Get Him to the Greek
Universal // R // June 4, 2010
Review by Brian Orndorf | posted June 3, 2010
Highly Recommended
E - M A I L
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When is a sequel not truly a sequel? When it's "Get Him to the Greek," a spin-off feature pulled from the womb of the uproarious 2008 comedy, "Forgetting Sarah Marshall." Knowledge of "Marshall" isn't necessary to partake in the "Greek" debauchery, but it helps to locate the proper mood for this frequently hilarious, oddly poignant road movie, which once again captures actor Russell Brand in his most appealing form: tongue-floppingly lascivious.

A lackey at Pinnacle Records, Aaron Green (Jonah Hill) dreams up a grand idea to return rocker Aldous Snow (Russell Brand) to the stage for a special anniversary concert after years of partying, a tumultuous relationship with girlfriend Jackie Q (a shockingly silly Rose Byrne), and various misguided musical efforts have tarnished his legacy. Exciting his boss Sergio (Sean Combs, who kills here), Aaron is sent off to London to retrieve Aldous, bringing him to New York City for a television appearance, and then off to Los Angeles for a triumphant concert at the legendary Greek Theater. However, in the company of a known hedonistic monster, Aaron is dragged along on a wild adventure that involves raucous parties, tempestuous family reunions, and a vast reservoir of paranoia.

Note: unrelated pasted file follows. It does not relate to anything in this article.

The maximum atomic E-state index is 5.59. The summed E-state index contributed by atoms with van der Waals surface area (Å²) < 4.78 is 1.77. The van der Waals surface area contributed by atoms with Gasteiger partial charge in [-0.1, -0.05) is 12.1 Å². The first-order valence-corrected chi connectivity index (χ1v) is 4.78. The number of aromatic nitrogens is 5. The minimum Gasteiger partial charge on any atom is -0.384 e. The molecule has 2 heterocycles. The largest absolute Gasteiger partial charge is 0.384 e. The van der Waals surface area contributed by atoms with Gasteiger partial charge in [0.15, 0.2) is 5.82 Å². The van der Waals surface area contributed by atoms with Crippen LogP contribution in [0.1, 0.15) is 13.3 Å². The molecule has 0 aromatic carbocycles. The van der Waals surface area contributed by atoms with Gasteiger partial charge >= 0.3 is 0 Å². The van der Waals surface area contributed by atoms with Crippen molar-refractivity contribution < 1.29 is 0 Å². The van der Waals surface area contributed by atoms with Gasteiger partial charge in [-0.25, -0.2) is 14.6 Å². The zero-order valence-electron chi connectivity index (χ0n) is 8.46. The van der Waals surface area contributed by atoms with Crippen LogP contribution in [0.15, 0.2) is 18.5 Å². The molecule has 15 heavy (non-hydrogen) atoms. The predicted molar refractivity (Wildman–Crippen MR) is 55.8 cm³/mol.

Continuing on from his "Marshall" directing duties is Nicholas Stoller (who also scripts), designing a "My Favorite Year" odyssey for poor, hapless Aaron; it's a festival atmosphere that highlights the young go-getter attempting to tame a well-documented rock rapscallion on the way to a stage redemption he hasn't exactly earned. The formula is familiar, yet the results are often startlingly hilarious, bouncing between sly industry gags and drippy, winningly awful gross-out humor. The mix is volatile, but that's exactly what electrifies "Greek" beyond its ho-hum origins, handing off these ripe, drug-fueled comedic situations to the capable cast, who improv and shuffle their way around the frame while Stoller captures the throttled silliness.

Brand is ideal for this type of material, possibly pulling from his own life experiences to articulate Aldous's endless prodding personality and penchant for chemical excess. He's a more sideswiped character than the one introduced in "Marshall," with the rocker down on his luck, looking for some form of salvation, finding a white knight of sorts in his easily manipulated handler, Aaron. Brand is a scream, bouncing off Hill beautifully as the script gently accelerates the nonsense while introducing some sensitivity as Aldous deals with the various domestic issues (daddy, baby, lady) that weigh him down. Returning to the motor-mouthed, spit-slicked persona that's served him well, Brand sustains the picture's sense of humor, best played when Aldous guides Aaron through some heinous acts of overindulgence. In what amounts to the straight man role, Hill supplies the disbelief and gluttonous imbibing with ace timing, perfectly embodying a humble, whipped man blasted in the face by waves of music industry excess.

While "Marshall" employed the nightmarish qualities of an emotional breakdown to cradle the laughs, "Get Him to the Greek" is more of an impulsive, slapstick creation, leaning on the snappy one-liner skills of the two leads, while Stoller dutifully sets the dominoes. It's broad, playfully bizarre moviegoing experience, sure to be one of the most agreeable comedies of the year.

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